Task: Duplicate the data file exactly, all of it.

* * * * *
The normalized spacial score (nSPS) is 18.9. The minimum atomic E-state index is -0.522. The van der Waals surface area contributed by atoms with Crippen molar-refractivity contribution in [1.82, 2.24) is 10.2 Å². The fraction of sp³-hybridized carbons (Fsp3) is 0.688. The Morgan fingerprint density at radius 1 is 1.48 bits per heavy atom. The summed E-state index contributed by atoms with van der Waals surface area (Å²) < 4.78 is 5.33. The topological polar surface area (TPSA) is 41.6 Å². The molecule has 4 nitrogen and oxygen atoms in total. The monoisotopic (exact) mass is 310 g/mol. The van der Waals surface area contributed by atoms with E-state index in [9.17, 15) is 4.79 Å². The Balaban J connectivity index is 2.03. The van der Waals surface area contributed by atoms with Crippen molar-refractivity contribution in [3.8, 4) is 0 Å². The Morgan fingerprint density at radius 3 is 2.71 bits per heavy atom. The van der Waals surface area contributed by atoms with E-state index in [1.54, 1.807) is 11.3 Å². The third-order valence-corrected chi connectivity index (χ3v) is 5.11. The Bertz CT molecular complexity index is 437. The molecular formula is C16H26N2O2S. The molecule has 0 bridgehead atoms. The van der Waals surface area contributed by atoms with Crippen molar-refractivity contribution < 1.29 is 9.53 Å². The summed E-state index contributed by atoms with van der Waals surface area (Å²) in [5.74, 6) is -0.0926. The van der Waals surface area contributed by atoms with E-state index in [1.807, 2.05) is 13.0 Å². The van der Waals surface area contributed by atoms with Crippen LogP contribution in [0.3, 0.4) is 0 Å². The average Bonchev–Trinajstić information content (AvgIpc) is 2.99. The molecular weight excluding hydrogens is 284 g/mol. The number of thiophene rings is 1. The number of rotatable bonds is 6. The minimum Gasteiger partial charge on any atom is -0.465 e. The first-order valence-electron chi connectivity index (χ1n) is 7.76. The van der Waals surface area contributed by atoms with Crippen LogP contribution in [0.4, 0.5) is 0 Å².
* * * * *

The normalized spacial score (nSPS) is 18.9. The minimum atomic E-state index is -0.522. The van der Waals surface area contributed by atoms with Crippen molar-refractivity contribution in [1.82, 2.24) is 10.2 Å². The fraction of sp³-hybridized carbons (Fsp3) is 0.688. The Morgan fingerprint density at radius 1 is 1.48 bits per heavy atom. The summed E-state index contributed by atoms with van der Waals surface area (Å²) < 4.78 is 5.33. The topological polar surface area (TPSA) is 41.6 Å². The molecule has 4 nitrogen and oxygen atoms in total. The monoisotopic (exact) mass is 310 g/mol. The van der Waals surface area contributed by atoms with E-state index in [9.17, 15) is 4.79 Å². The Balaban J connectivity index is 2.03. The van der Waals surface area contributed by atoms with Crippen molar-refractivity contribution in [3.8, 4) is 0 Å². The Morgan fingerprint density at radius 3 is 2.71 bits per heavy atom. The van der Waals surface area contributed by atoms with E-state index in [1.54, 1.807) is 11.3 Å². The third-order valence-corrected chi connectivity index (χ3v) is 5.11. The Bertz CT molecular complexity index is 437. The molecular formula is C16H26N2O2S. The molecule has 0 bridgehead atoms. The van der Waals surface area contributed by atoms with Crippen molar-refractivity contribution < 1.29 is 9.53 Å². The summed E-state index contributed by atoms with van der Waals surface area (Å²) in [5.74, 6) is -0.0926. The van der Waals surface area contributed by atoms with E-state index in [1.807, 2.05) is 13.0 Å². The van der Waals surface area contributed by atoms with Crippen LogP contribution in [0.3, 0.4) is 0 Å². The average Bonchev–Trinajstić information content (AvgIpc) is 2.99. The molecular weight excluding hydrogens is 284 g/mol. The number of thiophene rings is 1. The number of rotatable bonds is 6. The minimum Gasteiger partial charge on any atom is -0.465 e. The first-order valence-electron chi connectivity index (χ1n) is 7.76. The van der Waals surface area contributed by atoms with Crippen LogP contribution in [0.4, 0.5) is 0 Å².